A man outside the 'Bruzgi' logistics center turned makeshift migrant reception facility in Belarus | Photo: Maxim Shemetov/REUTERS
A man outside the 'Bruzgi' logistics center turned makeshift migrant reception facility in Belarus | Photo: Maxim Shemetov/REUTERS

Migrants in Belarus were beaten, threatened, forced to pay extortionate sums for food and water by soldiers, according to reports gathered by UN observers. Migrants were also reportedly forced to cross the border into Poland.

The Office of the UN High Commissioner for Human Rights (OHCHR) denounced the treatment of migrants in Belarus on Tuesday (December 21), based on the reports gathered by a team of UN observers that visited Poland from November 29 to December 3.

Migrants report being beaten, threatened

The majority of migrants interviewed by the team in Poland said that, "while in Belarus, they had been beaten or threatened by security forces, and also alleged that the Belarusian security forces forced them to cross the border", OHCHR spokesperson Liz Throssell said. Moreover, several interviewees reported that Belarusian security forces had demanded "extortionate sums for food and water," Throssell added.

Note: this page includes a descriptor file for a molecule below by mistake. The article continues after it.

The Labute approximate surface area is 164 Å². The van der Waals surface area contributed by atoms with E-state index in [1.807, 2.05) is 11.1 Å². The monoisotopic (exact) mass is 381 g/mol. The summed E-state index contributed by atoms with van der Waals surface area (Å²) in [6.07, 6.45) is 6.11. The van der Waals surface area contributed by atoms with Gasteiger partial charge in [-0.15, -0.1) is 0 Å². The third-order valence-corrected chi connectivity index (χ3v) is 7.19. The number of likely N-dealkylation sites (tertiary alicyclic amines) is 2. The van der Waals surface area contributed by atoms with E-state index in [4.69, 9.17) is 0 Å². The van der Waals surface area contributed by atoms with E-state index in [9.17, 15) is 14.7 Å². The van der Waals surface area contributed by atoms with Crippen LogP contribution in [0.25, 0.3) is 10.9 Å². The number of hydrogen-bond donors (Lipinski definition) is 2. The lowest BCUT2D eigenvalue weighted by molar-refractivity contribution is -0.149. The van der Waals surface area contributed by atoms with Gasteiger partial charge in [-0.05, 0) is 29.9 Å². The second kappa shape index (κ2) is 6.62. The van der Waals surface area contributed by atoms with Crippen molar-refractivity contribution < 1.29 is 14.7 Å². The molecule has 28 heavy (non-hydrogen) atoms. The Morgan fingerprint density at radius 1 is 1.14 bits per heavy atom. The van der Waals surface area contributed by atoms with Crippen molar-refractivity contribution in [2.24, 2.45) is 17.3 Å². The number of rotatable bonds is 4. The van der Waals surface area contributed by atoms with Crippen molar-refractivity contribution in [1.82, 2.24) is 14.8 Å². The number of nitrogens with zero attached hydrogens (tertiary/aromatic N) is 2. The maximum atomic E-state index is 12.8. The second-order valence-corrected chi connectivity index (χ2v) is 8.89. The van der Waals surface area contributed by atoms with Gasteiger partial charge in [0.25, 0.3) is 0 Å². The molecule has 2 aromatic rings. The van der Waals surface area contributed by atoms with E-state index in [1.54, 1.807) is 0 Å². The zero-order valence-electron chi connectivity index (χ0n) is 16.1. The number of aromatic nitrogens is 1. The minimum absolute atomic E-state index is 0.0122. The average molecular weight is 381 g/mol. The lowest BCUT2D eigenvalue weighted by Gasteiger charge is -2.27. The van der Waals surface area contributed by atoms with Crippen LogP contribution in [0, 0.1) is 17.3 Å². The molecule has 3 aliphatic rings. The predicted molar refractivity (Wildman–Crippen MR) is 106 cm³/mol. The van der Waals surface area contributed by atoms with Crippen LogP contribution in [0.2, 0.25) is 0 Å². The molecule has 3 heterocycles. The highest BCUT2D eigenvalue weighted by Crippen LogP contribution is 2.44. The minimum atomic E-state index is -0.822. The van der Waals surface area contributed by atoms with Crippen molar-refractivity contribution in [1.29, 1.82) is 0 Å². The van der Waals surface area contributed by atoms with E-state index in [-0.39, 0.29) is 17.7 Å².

OHCHR demanded authorities to investigate these "disturbing allegations", a statement said. Throssell called on Poland and Belarus to conduct prompt, independent and thorough investigations to ensure their security forces fully comply with human rights obligations.

Stuck at the Belarusian-Polish border

Migrants and refugees in the Belarusian-Polish border area face dire conditions on both sides, according to the OHCHR. Thousands hoping to get to Western Europe have been stuck in the border region for weeks and months -- many are living outside in freezing cold temperatures. Western countries have accused Belarus of facilitating the flow of migrants in retaliation for measures imposed to the regime over its crackdown on opposition members.

During their visit in late November and early December, OHCHR observers were reportedly not able to visit Belarus because they were denied access. They were also not allowed into the restricted border area in Poland, according to OHCHR.

"We urge authorities of both countries to allow access to the border areas for human rights and humanitarian actors, journalists, lawyers, as well as civil society representatives, and to stop practices that put refugees and other migrants at risk," Throssell said.

 

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